Here is my take. Overall, the percentage growth in IT spending will continue to edge up. The basic reasons underlying the trends to higher percentage growth in IT spending are digital transformation and cyber security. Some analysts really don’t take a look at what specifically propels the growth in enterprise software spend.

Enterprise software, by definition, is not a consumer product. Users buy it to achieve return on investment (ROI). Many readers at this point are going to say digital transformation is over-hyped. Perhaps. But what is underappreciated, I believe, is that users are buying what are considered digital transformation solutions because they must do so in order to stay competitive. Companies of all kinds have to change the paradigms for acquiring their products and services in order to remain relevant to the consumers of today. The ROI for digital transformation solutions is higher than almost anything else I have seen in the software space over the past 30 years or so. It isn’t just airline tickets or Shopify (SHOP) merchants or banks or insurance company but every component of the economy that has to digitize. It’s been decades since there has been that kind of imperative to acquire software.

The same is true, but more so, when it comes to cyber-security. Users acquire cyber security solutions because they are terrified with regards to the potential consequences of hacks. Losing data, getting shut down through ransomware attacks, or having millions of identities compromised when preventative solutions are available is a one way ticket to corporate and individual oblivion. Those threats will only increase this year, and for the foreseeable future not just because of brazen local criminals, but because of the cottage industries of hacking that have spread offshore. None of this is dependent on the Fed and its influence on the economy; all of it is basically part of user strategies to remain competitive and to mitigate risk.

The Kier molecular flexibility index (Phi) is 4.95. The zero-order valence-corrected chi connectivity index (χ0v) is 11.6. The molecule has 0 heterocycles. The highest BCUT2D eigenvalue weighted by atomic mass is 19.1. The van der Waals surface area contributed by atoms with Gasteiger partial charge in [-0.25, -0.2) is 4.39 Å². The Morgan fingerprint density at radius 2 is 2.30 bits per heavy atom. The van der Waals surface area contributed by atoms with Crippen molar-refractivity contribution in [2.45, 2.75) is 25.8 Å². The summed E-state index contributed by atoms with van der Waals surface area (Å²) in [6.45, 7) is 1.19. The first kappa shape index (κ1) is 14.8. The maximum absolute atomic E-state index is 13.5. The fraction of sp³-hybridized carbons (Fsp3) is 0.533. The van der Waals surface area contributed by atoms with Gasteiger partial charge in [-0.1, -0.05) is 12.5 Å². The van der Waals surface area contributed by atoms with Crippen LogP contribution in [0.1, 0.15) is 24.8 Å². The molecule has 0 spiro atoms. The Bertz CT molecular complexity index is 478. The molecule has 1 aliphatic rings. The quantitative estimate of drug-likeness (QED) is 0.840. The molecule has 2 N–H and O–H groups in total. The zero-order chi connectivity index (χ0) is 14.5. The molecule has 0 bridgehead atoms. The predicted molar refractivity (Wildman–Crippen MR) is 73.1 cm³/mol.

Do higher interest rates impact the operational outlook for high growth IT companies?

Higher rates are designed to basically damp down excess consumer/business demands for some product and perhaps services. In some areas of the economy such as housing and perhaps autos they will do so. And to a degree, they will result in higher hurdle rates for capex. And that, too, is expected to slow the economy. Higher rates will probably have some impact on the construction of commercial structures although many other factors go into the equation of demand for non-residential facilities. Higher rates can also threaten some kinds of acquisitions, particularly those by private equity firms.

But do actions to limit housing and auto demand, or even perhaps to inhibit some financial transactions that mean much if anything to the demand for the solutions offered by software firms. Starting with cyber-security, not very likely. Users buy cyber-security to staunch cyber-attacks. It is almost impossible to quantify the cost of such attacks. At this point, buying cyber security solutions is a compliance/staying in business issue, and not something that can be quantified.

But despite the fact that higher rates are not correlated for the demand for cyber-security solutions, that has meant nothing to the valuation implosion of such businesses.